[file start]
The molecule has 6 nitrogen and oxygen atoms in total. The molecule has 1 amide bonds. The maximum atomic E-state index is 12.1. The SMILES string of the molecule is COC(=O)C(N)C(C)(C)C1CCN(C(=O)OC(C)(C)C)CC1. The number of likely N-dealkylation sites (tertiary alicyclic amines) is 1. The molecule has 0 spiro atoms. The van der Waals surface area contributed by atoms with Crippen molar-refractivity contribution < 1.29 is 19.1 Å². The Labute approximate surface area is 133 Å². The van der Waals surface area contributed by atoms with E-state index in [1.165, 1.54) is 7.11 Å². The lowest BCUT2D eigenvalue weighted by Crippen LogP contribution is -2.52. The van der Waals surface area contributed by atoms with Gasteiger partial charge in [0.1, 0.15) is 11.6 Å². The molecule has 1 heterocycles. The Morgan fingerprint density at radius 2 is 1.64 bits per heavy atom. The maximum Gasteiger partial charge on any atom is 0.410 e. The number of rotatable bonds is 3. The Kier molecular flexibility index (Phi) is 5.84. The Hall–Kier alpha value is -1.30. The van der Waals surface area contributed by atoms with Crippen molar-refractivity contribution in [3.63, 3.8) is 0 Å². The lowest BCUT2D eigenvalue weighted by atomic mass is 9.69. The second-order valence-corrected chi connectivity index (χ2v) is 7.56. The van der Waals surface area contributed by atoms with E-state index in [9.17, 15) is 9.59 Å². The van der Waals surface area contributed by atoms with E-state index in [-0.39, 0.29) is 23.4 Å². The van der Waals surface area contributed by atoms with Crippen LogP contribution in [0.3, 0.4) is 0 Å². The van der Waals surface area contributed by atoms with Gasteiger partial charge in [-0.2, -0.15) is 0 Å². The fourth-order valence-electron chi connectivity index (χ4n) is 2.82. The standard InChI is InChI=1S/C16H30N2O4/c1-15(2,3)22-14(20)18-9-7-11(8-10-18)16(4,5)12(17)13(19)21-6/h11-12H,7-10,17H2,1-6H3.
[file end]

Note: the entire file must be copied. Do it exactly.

The molecule has 6 nitrogen and oxygen atoms in total. The molecule has 1 amide bonds. The maximum atomic E-state index is 12.1. The SMILES string of the molecule is COC(=O)C(N)C(C)(C)C1CCN(C(=O)OC(C)(C)C)CC1. The number of likely N-dealkylation sites (tertiary alicyclic amines) is 1. The molecule has 0 spiro atoms. The van der Waals surface area contributed by atoms with Crippen molar-refractivity contribution < 1.29 is 19.1 Å². The Labute approximate surface area is 133 Å². The van der Waals surface area contributed by atoms with E-state index in [1.165, 1.54) is 7.11 Å². The lowest BCUT2D eigenvalue weighted by Crippen LogP contribution is -2.52. The van der Waals surface area contributed by atoms with Gasteiger partial charge in [0.1, 0.15) is 11.6 Å². The molecule has 1 heterocycles. The Morgan fingerprint density at radius 2 is 1.64 bits per heavy atom. The maximum Gasteiger partial charge on any atom is 0.410 e. The number of rotatable bonds is 3. The Kier molecular flexibility index (Phi) is 5.84. The Hall–Kier alpha value is -1.30. The van der Waals surface area contributed by atoms with Crippen molar-refractivity contribution in [3.63, 3.8) is 0 Å². The lowest BCUT2D eigenvalue weighted by atomic mass is 9.69. The second-order valence-corrected chi connectivity index (χ2v) is 7.56. The van der Waals surface area contributed by atoms with E-state index in [9.17, 15) is 9.59 Å². The van der Waals surface area contributed by atoms with E-state index in [-0.39, 0.29) is 23.4 Å². The van der Waals surface area contributed by atoms with Crippen LogP contribution in [0.3, 0.4) is 0 Å². The van der Waals surface area contributed by atoms with Gasteiger partial charge in [-0.2, -0.15) is 0 Å². The fourth-order valence-electron chi connectivity index (χ4n) is 2.82. The standard InChI is InChI=1S/C16H30N2O4/c1-15(2,3)22-14(20)18-9-7-11(8-10-18)16(4,5)12(17)13(19)21-6/h11-12H,7-10,17H2,1-6H3.